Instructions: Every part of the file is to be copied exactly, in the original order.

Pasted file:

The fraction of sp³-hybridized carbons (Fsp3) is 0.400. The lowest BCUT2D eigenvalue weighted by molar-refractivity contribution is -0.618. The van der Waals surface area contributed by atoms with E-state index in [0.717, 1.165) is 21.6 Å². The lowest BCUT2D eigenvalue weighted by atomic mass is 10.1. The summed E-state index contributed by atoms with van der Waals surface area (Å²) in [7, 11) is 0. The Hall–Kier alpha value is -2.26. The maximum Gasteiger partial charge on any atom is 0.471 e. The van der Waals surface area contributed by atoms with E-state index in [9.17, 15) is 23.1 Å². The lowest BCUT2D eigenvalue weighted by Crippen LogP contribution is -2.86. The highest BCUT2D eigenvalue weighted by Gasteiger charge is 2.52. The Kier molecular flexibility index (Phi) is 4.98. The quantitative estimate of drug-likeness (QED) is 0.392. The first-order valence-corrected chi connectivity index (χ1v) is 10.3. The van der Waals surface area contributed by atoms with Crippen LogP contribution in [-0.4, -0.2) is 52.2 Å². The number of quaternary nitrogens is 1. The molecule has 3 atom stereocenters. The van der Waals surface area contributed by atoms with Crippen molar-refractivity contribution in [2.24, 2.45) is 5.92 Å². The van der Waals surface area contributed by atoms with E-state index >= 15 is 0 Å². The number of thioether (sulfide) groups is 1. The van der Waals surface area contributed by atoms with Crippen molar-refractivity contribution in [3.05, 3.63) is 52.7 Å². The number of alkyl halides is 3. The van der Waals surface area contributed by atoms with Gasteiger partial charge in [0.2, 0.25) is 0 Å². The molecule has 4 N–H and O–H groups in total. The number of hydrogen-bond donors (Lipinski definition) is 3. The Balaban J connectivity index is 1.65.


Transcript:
The fraction of sp³-hybridized carbons (Fsp3) is 0.400. The lowest BCUT2D eigenvalue weighted by molar-refractivity contribution is -0.618. The van der Waals surface area contributed by atoms with E-state index in [0.717, 1.165) is 21.6 Å². The lowest BCUT2D eigenvalue weighted by atomic mass is 10.1. The summed E-state index contributed by atoms with van der Waals surface area (Å²) in [7, 11) is 0. The Hall–Kier alpha value is -2.26. The maximum Gasteiger partial charge on any atom is 0.471 e. The van der Waals surface area contributed by atoms with E-state index in [9.17, 15) is 23.1 Å². The lowest BCUT2D eigenvalue weighted by Crippen LogP contribution is -2.86. The highest BCUT2D eigenvalue weighted by Gasteiger charge is 2.52. The Kier molecular flexibility index (Phi) is 4.98. The quantitative estimate of drug-likeness (QED) is 0.392. The first-order valence-corrected chi connectivity index (χ1v) is 10.3. The van der Waals surface area contributed by atoms with Crippen LogP contribution in [-0.4, -0.2) is 52.2 Å². The number of quaternary nitrogens is 1. The molecule has 3 atom stereocenters. The van der Waals surface area contributed by atoms with Crippen molar-refractivity contribution in [2.24, 2.45) is 5.92 Å². The van der Waals surface area contributed by atoms with E-state index >= 15 is 0 Å². The number of thioether (sulfide) groups is 1. The van der Waals surface area contributed by atoms with Crippen molar-refractivity contribution in [3.05, 3.63) is 52.7 Å². The number of alkyl halides is 3. The van der Waals surface area contributed by atoms with Gasteiger partial charge in [0.2, 0.25) is 0 Å². The molecule has 4 N–H and O–H groups in total. The number of hydrogen-bond donors (Lipinski definition) is 3. The Balaban J connectivity index is 1.65.